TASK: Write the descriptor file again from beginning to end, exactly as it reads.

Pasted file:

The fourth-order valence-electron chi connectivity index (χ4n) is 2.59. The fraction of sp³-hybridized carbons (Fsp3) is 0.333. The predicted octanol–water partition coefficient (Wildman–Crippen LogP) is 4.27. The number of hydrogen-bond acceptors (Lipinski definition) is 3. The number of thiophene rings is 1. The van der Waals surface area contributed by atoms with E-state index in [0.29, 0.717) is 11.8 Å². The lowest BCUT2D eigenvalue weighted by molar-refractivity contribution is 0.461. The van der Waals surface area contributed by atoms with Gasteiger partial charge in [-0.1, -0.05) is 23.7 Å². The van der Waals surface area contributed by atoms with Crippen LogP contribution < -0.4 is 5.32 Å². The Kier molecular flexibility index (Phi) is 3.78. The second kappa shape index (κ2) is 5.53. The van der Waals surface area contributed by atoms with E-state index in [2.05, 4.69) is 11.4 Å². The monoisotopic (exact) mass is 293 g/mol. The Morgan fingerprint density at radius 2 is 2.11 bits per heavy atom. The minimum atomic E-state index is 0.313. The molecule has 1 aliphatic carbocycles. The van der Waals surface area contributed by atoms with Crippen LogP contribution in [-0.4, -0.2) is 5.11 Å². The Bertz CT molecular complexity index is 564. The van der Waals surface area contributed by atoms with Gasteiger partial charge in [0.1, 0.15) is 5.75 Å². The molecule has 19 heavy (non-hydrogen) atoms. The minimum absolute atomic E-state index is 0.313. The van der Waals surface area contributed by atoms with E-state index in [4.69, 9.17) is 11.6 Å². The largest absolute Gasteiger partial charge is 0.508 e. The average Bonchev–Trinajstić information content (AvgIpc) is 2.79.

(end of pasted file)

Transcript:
The fourth-order valence-electron chi connectivity index (χ4n) is 2.59. The fraction of sp³-hybridized carbons (Fsp3) is 0.333. The predicted octanol–water partition coefficient (Wildman–Crippen LogP) is 4.27. The number of hydrogen-bond acceptors (Lipinski definition) is 3. The number of thiophene rings is 1. The van der Waals surface area contributed by atoms with E-state index in [0.29, 0.717) is 11.8 Å². The lowest BCUT2D eigenvalue weighted by molar-refractivity contribution is 0.461. The van der Waals surface area contributed by atoms with Gasteiger partial charge in [-0.1, -0.05) is 23.7 Å². The van der Waals surface area contributed by atoms with Crippen LogP contribution < -0.4 is 5.32 Å². The Kier molecular flexibility index (Phi) is 3.78. The second kappa shape index (κ2) is 5.53. The van der Waals surface area contributed by atoms with E-state index in [2.05, 4.69) is 11.4 Å². The monoisotopic (exact) mass is 293 g/mol. The Morgan fingerprint density at radius 2 is 2.11 bits per heavy atom. The minimum atomic E-state index is 0.313. The molecule has 1 aliphatic carbocycles. The van der Waals surface area contributed by atoms with Crippen LogP contribution in [-0.4, -0.2) is 5.11 Å². The Bertz CT molecular complexity index is 564. The van der Waals surface area contributed by atoms with Gasteiger partial charge in [0.1, 0.15) is 5.75 Å². The molecule has 19 heavy (non-hydrogen) atoms. The minimum absolute atomic E-state index is 0.313. The van der Waals surface area contributed by atoms with E-state index in [4.69, 9.17) is 11.6 Å². The largest absolute Gasteiger partial charge is 0.508 e. The average Bonchev–Trinajstić information content (AvgIpc) is 2.79.